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Driven to become Nassau County police officers

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Part two in a photo series on the Nassau County Police Academy.

Sirens blared and tires squealed as a white Chevy Caprice banked hard into a curve at Jones Beach State Park after peeling down a straightaway at 50 miles per hour last Thursday. Meanwhile, a black Crown Victoria cruiser raced across to cut the vehicle off at a four-way intersection. The Caprice braked hard as it neared the stop sign.

Sirens continued to sound when a Nassau County police van appeared out of nowhere at the intersection, the driver also intending to cut off the Caprice. It was a semi-chaotic, seemingly confusing scene, but it was meant to be.

The action took place at the Field Five parking lot at Jones Beach, an expansive stretch of asphalt just west of the Northwell Health Theater, where Nassau County Police Academy recruits come to practice driving maneuvers that they might need while chasing crime suspects or hurrying to an accident. 

It’s called the Emergency Vehicle Operations Course, and orange cones are used to create streets and intersections. Recruits must master 12 specialized maneuvers to pass their police driving test — think your own driver’s test at high speed through a field of cones. Hit one cone and you fail.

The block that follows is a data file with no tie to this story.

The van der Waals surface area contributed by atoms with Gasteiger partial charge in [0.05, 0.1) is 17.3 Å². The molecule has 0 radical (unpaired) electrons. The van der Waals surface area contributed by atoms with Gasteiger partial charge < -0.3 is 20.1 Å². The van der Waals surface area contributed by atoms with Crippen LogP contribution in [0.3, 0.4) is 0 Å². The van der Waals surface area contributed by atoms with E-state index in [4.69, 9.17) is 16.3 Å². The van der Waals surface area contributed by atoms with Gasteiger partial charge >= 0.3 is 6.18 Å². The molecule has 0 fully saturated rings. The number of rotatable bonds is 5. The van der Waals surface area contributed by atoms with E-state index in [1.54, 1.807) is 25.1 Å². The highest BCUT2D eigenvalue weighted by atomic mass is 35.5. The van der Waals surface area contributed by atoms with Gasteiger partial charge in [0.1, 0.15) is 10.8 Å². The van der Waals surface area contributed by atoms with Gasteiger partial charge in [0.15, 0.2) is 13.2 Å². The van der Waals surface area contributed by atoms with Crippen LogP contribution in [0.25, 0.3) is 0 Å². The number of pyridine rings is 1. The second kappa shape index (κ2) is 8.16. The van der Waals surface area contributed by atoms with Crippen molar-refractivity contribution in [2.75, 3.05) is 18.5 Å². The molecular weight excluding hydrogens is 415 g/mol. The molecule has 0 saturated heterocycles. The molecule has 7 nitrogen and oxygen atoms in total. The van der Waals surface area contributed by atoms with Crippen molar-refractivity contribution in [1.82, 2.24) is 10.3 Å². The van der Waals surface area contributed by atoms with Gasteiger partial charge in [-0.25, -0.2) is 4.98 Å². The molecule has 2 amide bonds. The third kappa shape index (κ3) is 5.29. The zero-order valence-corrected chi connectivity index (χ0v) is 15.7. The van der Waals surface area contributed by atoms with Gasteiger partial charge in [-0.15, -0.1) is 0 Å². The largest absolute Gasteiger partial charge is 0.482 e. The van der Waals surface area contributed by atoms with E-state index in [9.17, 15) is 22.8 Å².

“We try to teach the recruits to have good judgment,” said Officer Richard Furneaux, the senior driving instructor.

To drive as a police officer does, one must learn to drown out all the noise in your head and focus solely on the road ahead and behind you, while watching your sides. Officers must know when to pursue a suspect — and when to call off a pursuit, which is often necessary in order to protect public safety. A high-speed chase through suburban streets can be a recipe for disaster, Furneaux said, noting that police many times call in a helicopter to provide air support and follow a suspect until caught.

Lt. Eileen Carsten, who is in charge of physical fitness, defensive tactics and EVOC at the academy, said that driving is, in fact, the most dangerous part of being a police officer. More officers are killed and injured while driving than in any other part of the job.